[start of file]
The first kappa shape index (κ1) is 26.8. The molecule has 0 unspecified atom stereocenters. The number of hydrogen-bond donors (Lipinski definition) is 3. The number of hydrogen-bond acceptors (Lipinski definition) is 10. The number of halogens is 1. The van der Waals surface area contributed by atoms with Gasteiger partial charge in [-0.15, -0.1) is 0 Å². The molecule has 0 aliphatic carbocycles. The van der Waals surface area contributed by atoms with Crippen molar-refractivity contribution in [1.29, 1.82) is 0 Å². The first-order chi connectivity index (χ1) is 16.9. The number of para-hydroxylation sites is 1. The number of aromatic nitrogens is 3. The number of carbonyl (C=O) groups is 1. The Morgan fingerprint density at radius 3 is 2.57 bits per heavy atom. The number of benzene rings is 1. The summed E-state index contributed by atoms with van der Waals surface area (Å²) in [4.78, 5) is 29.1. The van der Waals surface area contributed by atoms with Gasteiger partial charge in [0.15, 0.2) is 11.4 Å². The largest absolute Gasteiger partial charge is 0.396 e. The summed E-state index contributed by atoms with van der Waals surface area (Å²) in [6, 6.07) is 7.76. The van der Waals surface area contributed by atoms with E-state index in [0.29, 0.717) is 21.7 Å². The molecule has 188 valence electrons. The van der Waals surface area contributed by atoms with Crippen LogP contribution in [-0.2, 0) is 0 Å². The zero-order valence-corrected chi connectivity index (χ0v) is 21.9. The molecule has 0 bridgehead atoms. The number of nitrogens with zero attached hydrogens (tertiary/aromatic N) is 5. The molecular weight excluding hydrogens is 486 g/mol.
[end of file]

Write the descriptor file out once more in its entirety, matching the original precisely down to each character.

The first kappa shape index (κ1) is 26.8. The molecule has 0 unspecified atom stereocenters. The number of hydrogen-bond donors (Lipinski definition) is 3. The number of hydrogen-bond acceptors (Lipinski definition) is 10. The number of halogens is 1. The van der Waals surface area contributed by atoms with Gasteiger partial charge in [-0.15, -0.1) is 0 Å². The molecule has 0 aliphatic carbocycles. The van der Waals surface area contributed by atoms with Crippen molar-refractivity contribution in [1.29, 1.82) is 0 Å². The first-order chi connectivity index (χ1) is 16.9. The number of para-hydroxylation sites is 1. The number of aromatic nitrogens is 3. The number of carbonyl (C=O) groups is 1. The Morgan fingerprint density at radius 3 is 2.57 bits per heavy atom. The number of benzene rings is 1. The summed E-state index contributed by atoms with van der Waals surface area (Å²) in [4.78, 5) is 29.1. The van der Waals surface area contributed by atoms with Gasteiger partial charge in [0.15, 0.2) is 11.4 Å². The largest absolute Gasteiger partial charge is 0.396 e. The summed E-state index contributed by atoms with van der Waals surface area (Å²) in [6, 6.07) is 7.76. The van der Waals surface area contributed by atoms with E-state index in [0.29, 0.717) is 21.7 Å². The molecule has 188 valence electrons. The van der Waals surface area contributed by atoms with Crippen LogP contribution in [-0.2, 0) is 0 Å². The zero-order valence-corrected chi connectivity index (χ0v) is 21.9. The molecule has 0 bridgehead atoms. The number of nitrogens with zero attached hydrogens (tertiary/aromatic N) is 5. The molecular weight excluding hydrogens is 486 g/mol.